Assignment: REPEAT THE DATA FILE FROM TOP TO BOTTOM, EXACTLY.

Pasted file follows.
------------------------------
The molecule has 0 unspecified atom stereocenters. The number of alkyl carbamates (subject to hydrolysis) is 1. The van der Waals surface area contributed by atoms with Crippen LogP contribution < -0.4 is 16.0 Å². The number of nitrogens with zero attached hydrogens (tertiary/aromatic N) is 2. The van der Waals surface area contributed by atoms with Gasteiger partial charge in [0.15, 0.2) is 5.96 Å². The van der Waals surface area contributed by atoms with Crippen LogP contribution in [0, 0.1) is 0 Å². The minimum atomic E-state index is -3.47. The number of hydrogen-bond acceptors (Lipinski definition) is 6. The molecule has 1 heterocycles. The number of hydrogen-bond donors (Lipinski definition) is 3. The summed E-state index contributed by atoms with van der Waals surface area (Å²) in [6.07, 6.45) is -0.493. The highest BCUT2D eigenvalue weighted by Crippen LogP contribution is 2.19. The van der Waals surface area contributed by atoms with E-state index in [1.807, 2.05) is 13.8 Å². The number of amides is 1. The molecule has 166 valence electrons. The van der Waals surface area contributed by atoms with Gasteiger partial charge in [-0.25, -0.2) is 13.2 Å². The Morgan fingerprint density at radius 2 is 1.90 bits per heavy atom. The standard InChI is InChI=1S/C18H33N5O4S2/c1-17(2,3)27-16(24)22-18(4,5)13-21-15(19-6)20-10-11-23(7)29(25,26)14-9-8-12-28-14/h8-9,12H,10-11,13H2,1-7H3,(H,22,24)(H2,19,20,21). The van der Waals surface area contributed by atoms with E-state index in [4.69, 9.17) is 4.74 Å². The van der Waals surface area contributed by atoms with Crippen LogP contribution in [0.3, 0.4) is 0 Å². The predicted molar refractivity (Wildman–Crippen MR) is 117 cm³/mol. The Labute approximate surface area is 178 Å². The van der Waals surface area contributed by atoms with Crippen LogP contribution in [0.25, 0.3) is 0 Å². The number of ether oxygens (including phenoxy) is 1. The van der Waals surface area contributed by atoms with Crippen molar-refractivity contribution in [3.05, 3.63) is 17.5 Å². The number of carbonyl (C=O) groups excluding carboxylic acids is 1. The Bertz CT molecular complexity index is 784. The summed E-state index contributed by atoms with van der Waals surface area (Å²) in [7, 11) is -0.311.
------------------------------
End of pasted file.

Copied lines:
The molecule has 0 unspecified atom stereocenters. The number of alkyl carbamates (subject to hydrolysis) is 1. The van der Waals surface area contributed by atoms with Crippen LogP contribution < -0.4 is 16.0 Å². The number of nitrogens with zero attached hydrogens (tertiary/aromatic N) is 2. The van der Waals surface area contributed by atoms with Gasteiger partial charge in [0.15, 0.2) is 5.96 Å². The van der Waals surface area contributed by atoms with Crippen LogP contribution in [0, 0.1) is 0 Å². The minimum atomic E-state index is -3.47. The number of hydrogen-bond acceptors (Lipinski definition) is 6. The molecule has 1 heterocycles. The number of hydrogen-bond donors (Lipinski definition) is 3. The summed E-state index contributed by atoms with van der Waals surface area (Å²) in [6.07, 6.45) is -0.493. The highest BCUT2D eigenvalue weighted by Crippen LogP contribution is 2.19. The van der Waals surface area contributed by atoms with E-state index in [1.807, 2.05) is 13.8 Å². The number of amides is 1. The molecule has 166 valence electrons. The van der Waals surface area contributed by atoms with Gasteiger partial charge in [-0.25, -0.2) is 13.2 Å². The Morgan fingerprint density at radius 2 is 1.90 bits per heavy atom. The standard InChI is InChI=1S/C18H33N5O4S2/c1-17(2,3)27-16(24)22-18(4,5)13-21-15(19-6)20-10-11-23(7)29(25,26)14-9-8-12-28-14/h8-9,12H,10-11,13H2,1-7H3,(H,22,24)(H2,19,20,21). The van der Waals surface area contributed by atoms with E-state index in [4.69, 9.17) is 4.74 Å². The van der Waals surface area contributed by atoms with Crippen LogP contribution in [0.3, 0.4) is 0 Å². The predicted molar refractivity (Wildman–Crippen MR) is 117 cm³/mol. The Labute approximate surface area is 178 Å². The van der Waals surface area contributed by atoms with Crippen LogP contribution in [0.25, 0.3) is 0 Å². The number of ether oxygens (including phenoxy) is 1. The van der Waals surface area contributed by atoms with Crippen molar-refractivity contribution in [3.05, 3.63) is 17.5 Å². The number of carbonyl (C=O) groups excluding carboxylic acids is 1. The Bertz CT molecular complexity index is 784. The summed E-state index contributed by atoms with van der Waals surface area (Å²) in [7, 11) is -0.311.